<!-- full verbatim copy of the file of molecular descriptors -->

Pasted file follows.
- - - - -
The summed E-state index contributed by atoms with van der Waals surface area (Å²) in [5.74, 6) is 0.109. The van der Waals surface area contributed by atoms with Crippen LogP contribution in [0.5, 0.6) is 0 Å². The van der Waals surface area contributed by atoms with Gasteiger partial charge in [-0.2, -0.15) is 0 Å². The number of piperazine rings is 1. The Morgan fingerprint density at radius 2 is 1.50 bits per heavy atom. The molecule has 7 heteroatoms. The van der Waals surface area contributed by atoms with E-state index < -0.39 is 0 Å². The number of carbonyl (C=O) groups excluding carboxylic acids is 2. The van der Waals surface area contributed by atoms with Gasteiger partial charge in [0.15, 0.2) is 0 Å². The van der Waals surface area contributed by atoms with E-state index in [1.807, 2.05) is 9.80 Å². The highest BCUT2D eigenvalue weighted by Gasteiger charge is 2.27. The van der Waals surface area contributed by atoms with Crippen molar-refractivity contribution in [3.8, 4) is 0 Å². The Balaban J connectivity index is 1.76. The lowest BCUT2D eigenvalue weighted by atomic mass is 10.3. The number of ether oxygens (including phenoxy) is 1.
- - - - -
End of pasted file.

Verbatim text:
The summed E-state index contributed by atoms with van der Waals surface area (Å²) in [5.74, 6) is 0.109. The van der Waals surface area contributed by atoms with Crippen LogP contribution in [0.5, 0.6) is 0 Å². The van der Waals surface area contributed by atoms with Gasteiger partial charge in [-0.2, -0.15) is 0 Å². The number of piperazine rings is 1. The Morgan fingerprint density at radius 2 is 1.50 bits per heavy atom. The molecule has 7 heteroatoms. The van der Waals surface area contributed by atoms with E-state index < -0.39 is 0 Å². The number of carbonyl (C=O) groups excluding carboxylic acids is 2. The van der Waals surface area contributed by atoms with Gasteiger partial charge in [0.15, 0.2) is 0 Å². The van der Waals surface area contributed by atoms with E-state index in [1.807, 2.05) is 9.80 Å². The highest BCUT2D eigenvalue weighted by Gasteiger charge is 2.27. The van der Waals surface area contributed by atoms with Crippen molar-refractivity contribution in [3.8, 4) is 0 Å². The Balaban J connectivity index is 1.76. The lowest BCUT2D eigenvalue weighted by atomic mass is 10.3. The number of ether oxygens (including phenoxy) is 1.